Maloney, Faso respond to U.S. withdrawal from Iran nuke deal (updated)

Rep. Sean Patrick Maloney criticized the Trump administation’s announcement on Tuesday that the U.S. will withdraw from the 2015 Iran nuclear agreement, saying the deal halted Iran’s march toward having nuclear weapons and should be improved rather than discarded.

“Sure, the deal’s not perfect – I’ve said that since it was brokered – but you don’t have to end the deal to strengthen it,” the Cold Spring Democrat said in a statement. “If we scrap the deal, abandon our NATO allies, and the Iranians start racing towards a nuclear weapon, we could easily find ourselves in another ground war in the Middle East. I’d feel better if I knew what the president’s plan was for that scenario. I don’t think he’s thought about it.”

Rep. John Faso, R-Kinderhook, applauded the withdrawal, calling the Joint Comprehensive Plan of Action a flawed deal that hasn’t changed the behavior of “the world’s largest state sponsor of terrorism.”

“Their destabilizing activities in the Middle East have resulted in brutal carnage in Syria,” Faso said. “They continue to develop ballistic missiles capable of carrying weapons of mass destruction. And they continue to call for the destruction of the state of Israel. Until Iran decides to abandon its malign activities, the U.S. has no choice but to restore economic sanctions and withdraw from this deal.”

New York’s two Democratic senators had opposing views on the nuclear deal, but both criticized abandoning it.

Sen. Kirsten Gillibrand condemned “Trump’s shortsighted and dangerous decision” in a statement, saying that the agreement “gave us the critical ability to aggressively monitor and verify Iran’s behavior,” and that leaving it breaks up a coalition with European allies and damages American credibility in upcoming negotiations with North Korea.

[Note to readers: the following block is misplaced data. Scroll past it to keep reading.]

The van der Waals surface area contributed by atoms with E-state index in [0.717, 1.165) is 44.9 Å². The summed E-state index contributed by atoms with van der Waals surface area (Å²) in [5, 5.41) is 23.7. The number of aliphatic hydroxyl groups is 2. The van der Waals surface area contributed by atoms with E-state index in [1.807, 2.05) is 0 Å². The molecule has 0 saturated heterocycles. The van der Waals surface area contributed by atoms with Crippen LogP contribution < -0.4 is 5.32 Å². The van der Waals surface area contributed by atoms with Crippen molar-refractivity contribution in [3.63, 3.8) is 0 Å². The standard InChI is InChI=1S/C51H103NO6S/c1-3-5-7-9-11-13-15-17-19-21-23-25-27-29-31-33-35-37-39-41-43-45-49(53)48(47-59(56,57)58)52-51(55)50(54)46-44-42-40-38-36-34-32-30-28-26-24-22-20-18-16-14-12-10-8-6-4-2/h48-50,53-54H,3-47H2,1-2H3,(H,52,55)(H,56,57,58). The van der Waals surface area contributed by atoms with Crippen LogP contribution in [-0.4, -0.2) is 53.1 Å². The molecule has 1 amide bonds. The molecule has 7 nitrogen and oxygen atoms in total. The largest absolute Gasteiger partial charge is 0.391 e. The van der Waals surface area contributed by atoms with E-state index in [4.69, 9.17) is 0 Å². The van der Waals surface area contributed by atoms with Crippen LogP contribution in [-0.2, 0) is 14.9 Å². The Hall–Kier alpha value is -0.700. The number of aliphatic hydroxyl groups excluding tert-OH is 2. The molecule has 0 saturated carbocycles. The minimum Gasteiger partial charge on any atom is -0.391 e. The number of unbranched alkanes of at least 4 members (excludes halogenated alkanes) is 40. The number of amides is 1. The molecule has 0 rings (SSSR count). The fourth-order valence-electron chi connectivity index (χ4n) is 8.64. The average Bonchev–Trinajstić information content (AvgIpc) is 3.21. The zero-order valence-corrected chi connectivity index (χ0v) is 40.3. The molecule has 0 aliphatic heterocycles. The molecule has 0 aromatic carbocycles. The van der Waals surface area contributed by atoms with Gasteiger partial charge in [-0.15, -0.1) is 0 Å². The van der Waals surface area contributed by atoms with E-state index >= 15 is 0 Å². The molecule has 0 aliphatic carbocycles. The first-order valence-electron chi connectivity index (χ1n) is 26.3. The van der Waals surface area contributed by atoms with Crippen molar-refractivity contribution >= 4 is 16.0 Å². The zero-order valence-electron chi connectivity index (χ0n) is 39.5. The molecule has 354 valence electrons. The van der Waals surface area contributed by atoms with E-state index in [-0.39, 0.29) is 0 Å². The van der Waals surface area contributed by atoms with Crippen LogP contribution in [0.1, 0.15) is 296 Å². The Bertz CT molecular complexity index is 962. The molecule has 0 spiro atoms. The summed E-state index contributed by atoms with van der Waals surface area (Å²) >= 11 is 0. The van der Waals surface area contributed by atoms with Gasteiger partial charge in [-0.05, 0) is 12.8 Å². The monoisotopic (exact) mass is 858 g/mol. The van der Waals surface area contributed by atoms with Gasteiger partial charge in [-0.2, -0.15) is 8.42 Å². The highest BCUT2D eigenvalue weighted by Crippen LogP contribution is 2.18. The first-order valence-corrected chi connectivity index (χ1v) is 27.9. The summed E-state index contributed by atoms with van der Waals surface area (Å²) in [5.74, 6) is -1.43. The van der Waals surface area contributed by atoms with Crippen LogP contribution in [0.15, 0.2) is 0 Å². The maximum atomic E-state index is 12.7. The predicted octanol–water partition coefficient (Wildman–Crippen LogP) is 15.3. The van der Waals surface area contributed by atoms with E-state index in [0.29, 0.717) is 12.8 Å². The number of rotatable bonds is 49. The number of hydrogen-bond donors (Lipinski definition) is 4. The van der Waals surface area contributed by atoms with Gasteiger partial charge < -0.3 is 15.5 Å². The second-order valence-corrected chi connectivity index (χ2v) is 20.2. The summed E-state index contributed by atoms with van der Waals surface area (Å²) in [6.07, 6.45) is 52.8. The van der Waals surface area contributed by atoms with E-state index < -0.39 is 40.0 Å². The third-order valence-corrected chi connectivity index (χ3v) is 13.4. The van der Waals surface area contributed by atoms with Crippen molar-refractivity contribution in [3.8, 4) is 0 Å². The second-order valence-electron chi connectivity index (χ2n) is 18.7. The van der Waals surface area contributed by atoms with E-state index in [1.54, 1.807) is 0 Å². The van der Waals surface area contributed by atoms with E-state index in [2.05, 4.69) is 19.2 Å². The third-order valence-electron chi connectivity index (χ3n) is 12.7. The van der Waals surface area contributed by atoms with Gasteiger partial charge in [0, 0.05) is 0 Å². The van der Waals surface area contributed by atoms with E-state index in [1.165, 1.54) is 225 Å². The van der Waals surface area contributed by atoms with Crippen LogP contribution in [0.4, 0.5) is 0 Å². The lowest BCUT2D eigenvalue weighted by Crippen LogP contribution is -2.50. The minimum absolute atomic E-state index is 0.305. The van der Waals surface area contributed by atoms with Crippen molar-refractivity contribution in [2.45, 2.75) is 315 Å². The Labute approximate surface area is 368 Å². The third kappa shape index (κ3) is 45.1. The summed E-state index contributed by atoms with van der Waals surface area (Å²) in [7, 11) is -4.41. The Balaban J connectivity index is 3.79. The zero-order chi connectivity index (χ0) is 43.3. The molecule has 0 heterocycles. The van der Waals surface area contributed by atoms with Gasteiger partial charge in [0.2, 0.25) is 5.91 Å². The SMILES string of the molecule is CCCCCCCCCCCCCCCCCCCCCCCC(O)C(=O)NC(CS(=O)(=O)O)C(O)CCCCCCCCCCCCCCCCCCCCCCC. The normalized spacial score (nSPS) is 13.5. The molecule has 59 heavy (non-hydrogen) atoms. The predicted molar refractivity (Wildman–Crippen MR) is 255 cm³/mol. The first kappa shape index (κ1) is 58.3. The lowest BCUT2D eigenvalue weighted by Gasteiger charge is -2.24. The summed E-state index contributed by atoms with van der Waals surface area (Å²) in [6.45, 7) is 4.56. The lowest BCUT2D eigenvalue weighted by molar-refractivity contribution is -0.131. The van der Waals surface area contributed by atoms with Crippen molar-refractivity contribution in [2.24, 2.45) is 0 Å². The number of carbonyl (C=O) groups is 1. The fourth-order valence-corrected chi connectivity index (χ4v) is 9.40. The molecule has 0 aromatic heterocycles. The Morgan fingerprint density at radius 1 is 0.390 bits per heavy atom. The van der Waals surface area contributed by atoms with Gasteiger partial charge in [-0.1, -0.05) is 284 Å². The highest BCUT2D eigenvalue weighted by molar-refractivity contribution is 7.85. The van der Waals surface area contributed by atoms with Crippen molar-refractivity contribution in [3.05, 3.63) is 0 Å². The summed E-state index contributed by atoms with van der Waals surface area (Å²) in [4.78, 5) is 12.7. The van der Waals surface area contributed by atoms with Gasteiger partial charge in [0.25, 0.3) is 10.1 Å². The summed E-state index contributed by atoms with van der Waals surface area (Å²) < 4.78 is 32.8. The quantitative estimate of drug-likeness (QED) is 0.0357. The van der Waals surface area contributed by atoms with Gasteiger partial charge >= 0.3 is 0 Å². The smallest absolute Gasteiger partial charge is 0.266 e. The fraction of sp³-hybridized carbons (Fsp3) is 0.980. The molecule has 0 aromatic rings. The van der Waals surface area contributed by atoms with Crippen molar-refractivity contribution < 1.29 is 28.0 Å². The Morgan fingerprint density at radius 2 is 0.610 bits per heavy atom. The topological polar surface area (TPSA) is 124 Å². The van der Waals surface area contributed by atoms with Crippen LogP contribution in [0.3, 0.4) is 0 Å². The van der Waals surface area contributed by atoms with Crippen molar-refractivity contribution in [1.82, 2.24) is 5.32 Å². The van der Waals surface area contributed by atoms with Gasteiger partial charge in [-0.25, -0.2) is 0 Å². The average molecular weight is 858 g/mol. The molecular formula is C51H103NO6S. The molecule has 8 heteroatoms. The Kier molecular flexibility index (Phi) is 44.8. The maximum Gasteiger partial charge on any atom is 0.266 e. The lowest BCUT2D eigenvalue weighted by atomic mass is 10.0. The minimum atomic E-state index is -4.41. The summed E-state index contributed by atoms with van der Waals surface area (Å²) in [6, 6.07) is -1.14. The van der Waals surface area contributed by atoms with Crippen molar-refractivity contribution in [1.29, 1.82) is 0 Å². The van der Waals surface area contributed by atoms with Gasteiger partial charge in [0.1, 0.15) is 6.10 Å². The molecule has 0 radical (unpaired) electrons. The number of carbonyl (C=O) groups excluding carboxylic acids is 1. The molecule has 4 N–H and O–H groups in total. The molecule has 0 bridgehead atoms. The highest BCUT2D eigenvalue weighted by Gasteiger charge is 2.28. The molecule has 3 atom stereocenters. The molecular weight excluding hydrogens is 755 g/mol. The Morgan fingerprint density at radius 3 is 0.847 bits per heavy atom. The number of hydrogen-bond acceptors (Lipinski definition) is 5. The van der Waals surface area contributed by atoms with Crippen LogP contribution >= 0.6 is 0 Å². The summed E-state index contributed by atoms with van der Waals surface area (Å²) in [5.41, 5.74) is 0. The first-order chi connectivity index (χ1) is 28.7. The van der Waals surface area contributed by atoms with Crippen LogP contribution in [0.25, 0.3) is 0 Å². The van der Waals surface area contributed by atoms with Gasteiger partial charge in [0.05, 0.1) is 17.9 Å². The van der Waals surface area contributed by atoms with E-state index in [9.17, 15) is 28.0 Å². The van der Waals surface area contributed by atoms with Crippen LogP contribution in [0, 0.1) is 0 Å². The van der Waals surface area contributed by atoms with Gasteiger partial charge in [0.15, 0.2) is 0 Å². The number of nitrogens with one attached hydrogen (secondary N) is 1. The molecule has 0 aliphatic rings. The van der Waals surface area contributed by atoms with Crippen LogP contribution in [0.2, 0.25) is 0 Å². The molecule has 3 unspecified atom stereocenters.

“It took years of coordinated international sanctions coupled with diplomacy to reach this accord and it is a mistake to think we can simply restart this process with a clean slate,” Gillibrand said. “I hope that the other parties to the agreement continue to abide by the agreement, and I urge President Trump to reconsider this mistake. Rather than unraveling nuclear oversight, we should be focusing on adding additional levers to address Iran’s dangerous behavior in the region.”

Schumer opposed the agreement but also Trump’s withdrawal, prompting a Twitter taunt from Trump. He argued in a Senate floor speech on Thursday that the deal should be strengthened by adding sanctions to curb other Iranian threats, such as its giving missiles to Hezbollah and sending troops to Syria. He argued the U.S. would need its allies from the nuclear agreement it just spurned to share those sanctions.

“Pulling out of the agreement and really getting our European allies noses way out of joint makes it far harder to enact new sanctions on what I perceive to be the greatest dangers we face,” Schumer said.

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